Support for Welsh independence is at a record high according to latest polling.

A poll carried out by Savanta ComRes for ITV shows support is currently at 39%, when removing ‘don’t know’ answers.

The ‘State of the Union’ poll also shows 53% of Scottish people would vote to leave the UK, while 43% of people in Northern Ireland would vote to unify with the Republic of Ireland.

The results also found the leading reasons for supporting Welsh independence include different social attitudes, the fact Wales is a historically separate nation and dissatisfaction with the UK’s response to the pandemic.

The figures are a significant increase on previous polling results on independence.

Earlier this week, polls by Wales Online and BBC found support for independence was at 25% and 14% respectively.

The BBC’s poll also found support for abolishing the Welsh Parliament sat at 15%.

Responding to the latest poll by ITV, YesCymru chair Sion Jobbins said: "This poll showing the highest levels of support ever recorded for an independent Wales is a major step forward for YesCymru.

"Although individual polls may go up and down the overall trend shows that more and more people are coming to the conclusion that the people of Wales are best placed to manage their own affairs like every other country.

"If countries like Ireland and Denmark can be independent, then why not Wales? YesCymru aims to build a fairer and better Wales for all who call Wales home."

While acknowledging that support for independence has grown over the last five years, Cardiff University’s Professor Roger Awan-Scully told The National the rise is not as dramatic as the latest poll suggests.

“There has definitely been a rise in support for Welsh independence over the last five years, no matter what poll or what form of question is being asked," he said.

“The rise in support is not as dramatic as some people would like to believe, but it currently sits around the level of support for independence seen in Scotland two years before the Scottish independence referendum.”

How has support for independence changed?

The National Wales:

In polls where people have been asked ‘Should Wales be an independent country?’ the percentage of people responding yes has increased from around 10% in 2013 to around 25% between August 2020 and February 2021.

Today’s poll shows 39% support for independence after answers responding ‘don’t know’ are removed. Without removing them, the figure is closer to 35%, which is still high.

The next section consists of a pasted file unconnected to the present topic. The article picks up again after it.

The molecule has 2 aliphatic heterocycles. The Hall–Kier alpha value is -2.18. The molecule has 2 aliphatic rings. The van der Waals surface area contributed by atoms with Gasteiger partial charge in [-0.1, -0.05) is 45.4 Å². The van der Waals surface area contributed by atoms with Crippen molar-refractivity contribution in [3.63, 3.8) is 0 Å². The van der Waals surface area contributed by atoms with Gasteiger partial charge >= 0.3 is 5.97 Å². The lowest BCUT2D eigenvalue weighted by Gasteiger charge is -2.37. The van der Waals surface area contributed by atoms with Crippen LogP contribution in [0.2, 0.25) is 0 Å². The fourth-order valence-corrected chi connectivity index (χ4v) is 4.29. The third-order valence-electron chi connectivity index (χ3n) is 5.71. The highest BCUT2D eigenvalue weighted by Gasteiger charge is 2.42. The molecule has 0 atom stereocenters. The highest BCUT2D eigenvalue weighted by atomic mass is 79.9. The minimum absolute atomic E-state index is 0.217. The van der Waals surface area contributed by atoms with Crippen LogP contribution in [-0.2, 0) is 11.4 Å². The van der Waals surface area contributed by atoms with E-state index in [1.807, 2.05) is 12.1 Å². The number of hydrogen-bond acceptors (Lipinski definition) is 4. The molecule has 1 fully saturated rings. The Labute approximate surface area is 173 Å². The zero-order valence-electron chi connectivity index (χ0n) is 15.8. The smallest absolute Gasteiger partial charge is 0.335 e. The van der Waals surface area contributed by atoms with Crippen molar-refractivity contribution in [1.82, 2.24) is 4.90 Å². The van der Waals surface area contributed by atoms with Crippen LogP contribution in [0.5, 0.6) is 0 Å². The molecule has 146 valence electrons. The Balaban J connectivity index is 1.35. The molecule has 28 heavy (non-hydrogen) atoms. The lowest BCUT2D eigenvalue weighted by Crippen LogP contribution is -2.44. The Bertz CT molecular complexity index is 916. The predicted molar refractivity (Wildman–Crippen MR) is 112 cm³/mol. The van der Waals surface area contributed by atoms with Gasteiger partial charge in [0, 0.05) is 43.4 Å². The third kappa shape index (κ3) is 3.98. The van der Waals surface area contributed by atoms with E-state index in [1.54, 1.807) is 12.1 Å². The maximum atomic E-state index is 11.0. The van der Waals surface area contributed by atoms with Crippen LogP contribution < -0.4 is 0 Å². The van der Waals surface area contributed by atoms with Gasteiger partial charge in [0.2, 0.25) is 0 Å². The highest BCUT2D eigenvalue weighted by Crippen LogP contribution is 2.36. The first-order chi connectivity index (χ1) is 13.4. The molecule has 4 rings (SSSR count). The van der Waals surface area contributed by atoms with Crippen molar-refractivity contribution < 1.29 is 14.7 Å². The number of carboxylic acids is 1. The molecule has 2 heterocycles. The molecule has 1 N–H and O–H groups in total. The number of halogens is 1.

In polls where people are asked whether they support independence against a range of other options such as more devolved powers or abolishing the Senedd completely, the percentage of people supporting independence has increased from 5% in February 2014 to 14% in February 2021.  

Polling methods and removing ‘don’t knows’

Criticism of polling on independence often points to the fact many results are interpreted after removing answers that respond ‘don’t know’.

Professor Awan-Scully said ‘don’t knows’ are an important part of the picture: “A lot of people are saying ‘don’t know’, and that may be because it is not something they have a clear fixed view on.

“In the context of an independence referendum, which may not happen any time soon, it is perfectly legitimate to talk about the balance of people who have a view.

“It is also important to talk about the people who don’t have a view.

“When we talk about people who don’t have a view, they are people who are potentially up for grabs as perhaps they are not totally against the idea.”

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Wales’ future within the United Kingdom is expected to play a significant part in this year’s Senedd Election.

Plaid Cymru has committed to a referendum on independence within the next Senedd term, while Mark Drakeford has called for more devolved powers and ‘Home Rule’ for Wales.

The Welsh Conservatives have criticised talk of more powers for the Senedd, while leader Andrew RT Davies has said he has ‘never been anti-devolution’.

Some polls have suggested Abolish the Welsh Assembly Party may gain as many as five Senedd seats following the election on May 6.